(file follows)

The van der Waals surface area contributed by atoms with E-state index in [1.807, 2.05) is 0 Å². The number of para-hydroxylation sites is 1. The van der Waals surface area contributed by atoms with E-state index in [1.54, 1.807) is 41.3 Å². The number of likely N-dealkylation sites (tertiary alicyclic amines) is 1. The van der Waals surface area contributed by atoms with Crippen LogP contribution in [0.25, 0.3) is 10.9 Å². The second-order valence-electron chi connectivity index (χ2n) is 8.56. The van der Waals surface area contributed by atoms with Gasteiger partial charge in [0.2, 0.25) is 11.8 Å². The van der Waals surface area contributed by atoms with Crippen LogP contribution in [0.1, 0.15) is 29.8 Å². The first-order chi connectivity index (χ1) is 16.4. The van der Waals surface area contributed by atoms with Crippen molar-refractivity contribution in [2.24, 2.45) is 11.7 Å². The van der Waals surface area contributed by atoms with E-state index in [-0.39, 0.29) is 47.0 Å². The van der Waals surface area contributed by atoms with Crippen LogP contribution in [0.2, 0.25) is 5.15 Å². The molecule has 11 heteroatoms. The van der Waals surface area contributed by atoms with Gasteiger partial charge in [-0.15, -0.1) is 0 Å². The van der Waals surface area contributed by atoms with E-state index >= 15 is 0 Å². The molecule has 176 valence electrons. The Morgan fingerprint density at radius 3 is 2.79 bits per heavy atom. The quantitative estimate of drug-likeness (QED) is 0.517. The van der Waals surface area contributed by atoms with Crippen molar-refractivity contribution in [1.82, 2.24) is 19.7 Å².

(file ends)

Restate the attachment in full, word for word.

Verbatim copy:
The van der Waals surface area contributed by atoms with E-state index in [1.807, 2.05) is 0 Å². The number of para-hydroxylation sites is 1. The van der Waals surface area contributed by atoms with E-state index in [1.54, 1.807) is 41.3 Å². The number of likely N-dealkylation sites (tertiary alicyclic amines) is 1. The van der Waals surface area contributed by atoms with Crippen LogP contribution in [0.25, 0.3) is 10.9 Å². The second-order valence-electron chi connectivity index (χ2n) is 8.56. The van der Waals surface area contributed by atoms with Gasteiger partial charge in [0.2, 0.25) is 11.8 Å². The van der Waals surface area contributed by atoms with Crippen LogP contribution in [0.1, 0.15) is 29.8 Å². The first-order chi connectivity index (χ1) is 16.4. The van der Waals surface area contributed by atoms with Crippen molar-refractivity contribution in [2.24, 2.45) is 11.7 Å². The van der Waals surface area contributed by atoms with E-state index in [-0.39, 0.29) is 47.0 Å². The van der Waals surface area contributed by atoms with Crippen LogP contribution in [0.2, 0.25) is 5.15 Å². The molecule has 11 heteroatoms. The van der Waals surface area contributed by atoms with Gasteiger partial charge in [-0.15, -0.1) is 0 Å². The van der Waals surface area contributed by atoms with E-state index >= 15 is 0 Å². The molecule has 176 valence electrons. The Morgan fingerprint density at radius 3 is 2.79 bits per heavy atom. The quantitative estimate of drug-likeness (QED) is 0.517. The van der Waals surface area contributed by atoms with Crippen molar-refractivity contribution in [1.82, 2.24) is 19.7 Å².